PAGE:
companion animals that are technically not yours are essential to the graduate student. the one featured below is named friday. he's a cat.
Saturday, December 1, 2007
So, as there was a long gap between my last two posts, and they were both sort of, well, lets be honest, aiming for a certain kind of gravitas--an aim that's apt to miss--, I thought I would say a few words about the image accompanying my profile and, in part, the right side of your screen.
This is image is from a set of images I found on the Case Western University website, in the geology department. The set of images concerns the geology--both in terms of rocks but also archeological excavation--of a large portion of Ohio.
I grew up in Cleveland.
A place in Cleveland I went sometimes when I was young, with my parents, was the interpretive center of the Rocky River Metroparks. This is a chain of parks with trails and recreation areas which forms a discrete "Emerald Necklace"--as its called--around Cleveland and Cuyahoga country. A shallow, swift, river, flanked by large shale cliffs runs through portions of the park and empties into Lake Erie:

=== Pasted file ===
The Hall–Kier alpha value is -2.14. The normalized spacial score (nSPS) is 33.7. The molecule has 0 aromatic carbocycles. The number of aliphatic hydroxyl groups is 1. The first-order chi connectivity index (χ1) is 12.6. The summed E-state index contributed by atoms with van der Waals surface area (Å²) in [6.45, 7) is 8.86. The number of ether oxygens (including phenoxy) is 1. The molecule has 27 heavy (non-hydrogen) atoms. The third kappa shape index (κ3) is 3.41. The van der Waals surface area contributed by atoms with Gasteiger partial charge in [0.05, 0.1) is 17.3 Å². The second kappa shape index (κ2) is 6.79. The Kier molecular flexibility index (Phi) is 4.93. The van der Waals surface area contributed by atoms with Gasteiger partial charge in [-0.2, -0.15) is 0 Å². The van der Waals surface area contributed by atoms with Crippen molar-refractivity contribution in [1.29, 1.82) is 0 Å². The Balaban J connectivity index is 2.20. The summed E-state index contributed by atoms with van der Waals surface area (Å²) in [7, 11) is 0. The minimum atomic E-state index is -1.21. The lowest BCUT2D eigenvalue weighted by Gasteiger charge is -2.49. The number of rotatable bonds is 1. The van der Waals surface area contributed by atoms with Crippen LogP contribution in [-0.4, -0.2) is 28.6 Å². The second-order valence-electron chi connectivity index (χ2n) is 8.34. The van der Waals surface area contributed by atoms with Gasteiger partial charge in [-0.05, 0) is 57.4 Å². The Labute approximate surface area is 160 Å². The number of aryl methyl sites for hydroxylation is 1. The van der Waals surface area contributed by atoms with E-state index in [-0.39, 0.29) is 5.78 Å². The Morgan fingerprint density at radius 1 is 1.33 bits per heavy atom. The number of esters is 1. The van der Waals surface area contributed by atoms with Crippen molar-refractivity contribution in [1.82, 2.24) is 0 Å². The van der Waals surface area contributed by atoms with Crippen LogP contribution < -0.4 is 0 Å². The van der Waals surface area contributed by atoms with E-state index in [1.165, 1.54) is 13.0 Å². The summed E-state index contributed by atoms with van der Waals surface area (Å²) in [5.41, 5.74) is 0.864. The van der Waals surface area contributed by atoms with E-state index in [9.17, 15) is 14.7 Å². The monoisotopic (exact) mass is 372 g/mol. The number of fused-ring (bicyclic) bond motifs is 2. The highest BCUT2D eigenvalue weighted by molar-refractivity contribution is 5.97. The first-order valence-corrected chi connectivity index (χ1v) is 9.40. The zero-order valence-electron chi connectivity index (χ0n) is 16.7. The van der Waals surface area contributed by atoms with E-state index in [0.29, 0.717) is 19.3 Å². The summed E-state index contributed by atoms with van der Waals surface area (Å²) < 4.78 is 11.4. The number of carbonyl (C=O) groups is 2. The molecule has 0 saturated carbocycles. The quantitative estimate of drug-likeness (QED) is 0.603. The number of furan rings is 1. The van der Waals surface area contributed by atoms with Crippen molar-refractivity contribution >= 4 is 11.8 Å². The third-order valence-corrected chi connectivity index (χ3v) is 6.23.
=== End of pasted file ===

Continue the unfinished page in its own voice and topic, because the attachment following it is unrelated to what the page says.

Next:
All of this was once under water. During the Pre-Cambrian era, all of this was covered by a shallow, inland salt sea. (This is the point where I recite what I still learned from trips to the interpretive center. Somehow, as a child, I was completely enthralled with the the deep time of my hometown). One of the inhabitants of this sea was a creature we now call a Dinichthys. This was a sort of armored fish: a bit shark-like. In the interpretive center, as a child, I was simultaneously terrified and fascinated by a cast of a fossil of a whole Dinichthys which was hung from wire from the ceiling.
The photo to your right, and in my profile, includes a bit of shale from the cliffs of the Rocky River (yes, I know, the name is funny, and descriptive) containing the fossil of a jaw bone from a Dinichthys.